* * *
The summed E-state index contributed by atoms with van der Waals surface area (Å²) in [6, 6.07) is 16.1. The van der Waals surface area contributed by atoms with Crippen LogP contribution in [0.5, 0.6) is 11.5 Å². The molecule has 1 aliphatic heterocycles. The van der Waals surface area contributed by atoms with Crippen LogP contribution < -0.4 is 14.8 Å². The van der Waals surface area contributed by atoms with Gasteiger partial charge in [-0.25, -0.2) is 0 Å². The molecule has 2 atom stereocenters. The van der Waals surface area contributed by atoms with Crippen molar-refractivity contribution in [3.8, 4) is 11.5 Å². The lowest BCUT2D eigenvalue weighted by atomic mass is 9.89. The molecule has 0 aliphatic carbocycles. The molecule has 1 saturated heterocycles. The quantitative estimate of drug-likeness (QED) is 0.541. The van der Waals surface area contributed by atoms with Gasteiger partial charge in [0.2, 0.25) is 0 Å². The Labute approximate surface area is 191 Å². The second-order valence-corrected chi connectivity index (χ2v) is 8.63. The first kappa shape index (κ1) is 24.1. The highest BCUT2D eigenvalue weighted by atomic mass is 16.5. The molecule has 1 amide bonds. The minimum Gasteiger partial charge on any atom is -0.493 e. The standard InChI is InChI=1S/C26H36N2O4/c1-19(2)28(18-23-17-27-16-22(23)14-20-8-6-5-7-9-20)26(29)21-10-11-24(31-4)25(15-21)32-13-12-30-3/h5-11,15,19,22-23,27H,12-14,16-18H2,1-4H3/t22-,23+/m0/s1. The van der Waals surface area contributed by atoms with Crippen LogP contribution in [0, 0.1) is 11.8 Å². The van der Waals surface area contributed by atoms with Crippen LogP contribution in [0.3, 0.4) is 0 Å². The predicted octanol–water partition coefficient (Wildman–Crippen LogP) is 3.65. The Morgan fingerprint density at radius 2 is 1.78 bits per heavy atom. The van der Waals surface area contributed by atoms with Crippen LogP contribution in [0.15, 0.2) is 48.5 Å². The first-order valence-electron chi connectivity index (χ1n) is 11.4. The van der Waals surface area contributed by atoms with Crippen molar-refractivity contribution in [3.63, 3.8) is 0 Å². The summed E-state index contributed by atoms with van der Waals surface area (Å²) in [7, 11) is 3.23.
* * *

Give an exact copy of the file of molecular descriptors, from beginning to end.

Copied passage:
The summed E-state index contributed by atoms with van der Waals surface area (Å²) in [6, 6.07) is 16.1. The van der Waals surface area contributed by atoms with Crippen LogP contribution in [0.5, 0.6) is 11.5 Å². The molecule has 1 aliphatic heterocycles. The van der Waals surface area contributed by atoms with Crippen LogP contribution < -0.4 is 14.8 Å². The van der Waals surface area contributed by atoms with Gasteiger partial charge in [-0.25, -0.2) is 0 Å². The molecule has 2 atom stereocenters. The van der Waals surface area contributed by atoms with Crippen molar-refractivity contribution in [3.8, 4) is 11.5 Å². The lowest BCUT2D eigenvalue weighted by atomic mass is 9.89. The molecule has 0 aliphatic carbocycles. The molecule has 1 saturated heterocycles. The quantitative estimate of drug-likeness (QED) is 0.541. The van der Waals surface area contributed by atoms with Gasteiger partial charge in [0.2, 0.25) is 0 Å². The Labute approximate surface area is 191 Å². The second-order valence-corrected chi connectivity index (χ2v) is 8.63. The first kappa shape index (κ1) is 24.1. The highest BCUT2D eigenvalue weighted by atomic mass is 16.5. The molecule has 1 amide bonds. The minimum Gasteiger partial charge on any atom is -0.493 e. The standard InChI is InChI=1S/C26H36N2O4/c1-19(2)28(18-23-17-27-16-22(23)14-20-8-6-5-7-9-20)26(29)21-10-11-24(31-4)25(15-21)32-13-12-30-3/h5-11,15,19,22-23,27H,12-14,16-18H2,1-4H3/t22-,23+/m0/s1. The van der Waals surface area contributed by atoms with Crippen LogP contribution in [0, 0.1) is 11.8 Å². The van der Waals surface area contributed by atoms with Crippen LogP contribution in [0.3, 0.4) is 0 Å². The predicted octanol–water partition coefficient (Wildman–Crippen LogP) is 3.65. The Morgan fingerprint density at radius 2 is 1.78 bits per heavy atom. The van der Waals surface area contributed by atoms with Crippen LogP contribution in [0.15, 0.2) is 48.5 Å². The first-order valence-electron chi connectivity index (χ1n) is 11.4. The van der Waals surface area contributed by atoms with Crippen molar-refractivity contribution in [3.63, 3.8) is 0 Å². The summed E-state index contributed by atoms with van der Waals surface area (Å²) in [7, 11) is 3.23.